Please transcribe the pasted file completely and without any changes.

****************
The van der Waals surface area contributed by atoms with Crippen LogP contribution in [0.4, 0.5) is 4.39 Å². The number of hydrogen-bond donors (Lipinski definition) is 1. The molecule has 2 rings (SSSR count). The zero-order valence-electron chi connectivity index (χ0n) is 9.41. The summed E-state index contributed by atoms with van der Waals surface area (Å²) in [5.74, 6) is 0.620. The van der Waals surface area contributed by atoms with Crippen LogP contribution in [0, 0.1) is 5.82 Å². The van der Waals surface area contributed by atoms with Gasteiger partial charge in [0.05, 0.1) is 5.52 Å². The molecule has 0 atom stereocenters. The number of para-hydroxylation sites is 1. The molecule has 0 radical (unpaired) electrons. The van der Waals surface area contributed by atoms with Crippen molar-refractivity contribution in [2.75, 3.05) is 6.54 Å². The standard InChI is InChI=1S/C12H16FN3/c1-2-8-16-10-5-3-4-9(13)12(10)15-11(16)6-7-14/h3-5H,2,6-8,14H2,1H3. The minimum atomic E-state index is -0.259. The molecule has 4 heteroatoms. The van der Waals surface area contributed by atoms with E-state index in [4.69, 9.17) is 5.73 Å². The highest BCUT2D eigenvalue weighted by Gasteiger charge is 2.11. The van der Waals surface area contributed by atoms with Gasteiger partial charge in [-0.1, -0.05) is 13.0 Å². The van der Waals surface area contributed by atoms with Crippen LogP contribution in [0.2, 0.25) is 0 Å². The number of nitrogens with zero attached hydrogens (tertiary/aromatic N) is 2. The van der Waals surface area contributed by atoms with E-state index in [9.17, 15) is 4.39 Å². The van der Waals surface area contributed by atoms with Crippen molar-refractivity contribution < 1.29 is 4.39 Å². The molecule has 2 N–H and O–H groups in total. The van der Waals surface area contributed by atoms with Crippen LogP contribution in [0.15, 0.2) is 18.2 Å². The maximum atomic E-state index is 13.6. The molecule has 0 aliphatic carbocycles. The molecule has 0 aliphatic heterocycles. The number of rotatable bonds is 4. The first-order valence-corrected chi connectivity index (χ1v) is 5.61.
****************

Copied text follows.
The van der Waals surface area contributed by atoms with Crippen LogP contribution in [0.4, 0.5) is 4.39 Å². The number of hydrogen-bond donors (Lipinski definition) is 1. The molecule has 2 rings (SSSR count). The zero-order valence-electron chi connectivity index (χ0n) is 9.41. The summed E-state index contributed by atoms with van der Waals surface area (Å²) in [5.74, 6) is 0.620. The van der Waals surface area contributed by atoms with Crippen LogP contribution in [0, 0.1) is 5.82 Å². The van der Waals surface area contributed by atoms with Gasteiger partial charge in [0.05, 0.1) is 5.52 Å². The molecule has 0 atom stereocenters. The number of para-hydroxylation sites is 1. The molecule has 0 radical (unpaired) electrons. The van der Waals surface area contributed by atoms with Crippen molar-refractivity contribution in [2.75, 3.05) is 6.54 Å². The standard InChI is InChI=1S/C12H16FN3/c1-2-8-16-10-5-3-4-9(13)12(10)15-11(16)6-7-14/h3-5H,2,6-8,14H2,1H3. The minimum atomic E-state index is -0.259. The molecule has 4 heteroatoms. The van der Waals surface area contributed by atoms with E-state index in [4.69, 9.17) is 5.73 Å². The highest BCUT2D eigenvalue weighted by Gasteiger charge is 2.11. The van der Waals surface area contributed by atoms with Gasteiger partial charge in [-0.1, -0.05) is 13.0 Å². The van der Waals surface area contributed by atoms with Crippen LogP contribution in [0.2, 0.25) is 0 Å². The number of nitrogens with zero attached hydrogens (tertiary/aromatic N) is 2. The van der Waals surface area contributed by atoms with E-state index in [9.17, 15) is 4.39 Å². The van der Waals surface area contributed by atoms with Crippen molar-refractivity contribution < 1.29 is 4.39 Å². The molecule has 2 N–H and O–H groups in total. The van der Waals surface area contributed by atoms with Crippen LogP contribution in [0.15, 0.2) is 18.2 Å². The maximum atomic E-state index is 13.6. The molecule has 0 aliphatic carbocycles. The molecule has 0 aliphatic heterocycles. The number of rotatable bonds is 4. The first-order valence-corrected chi connectivity index (χ1v) is 5.61.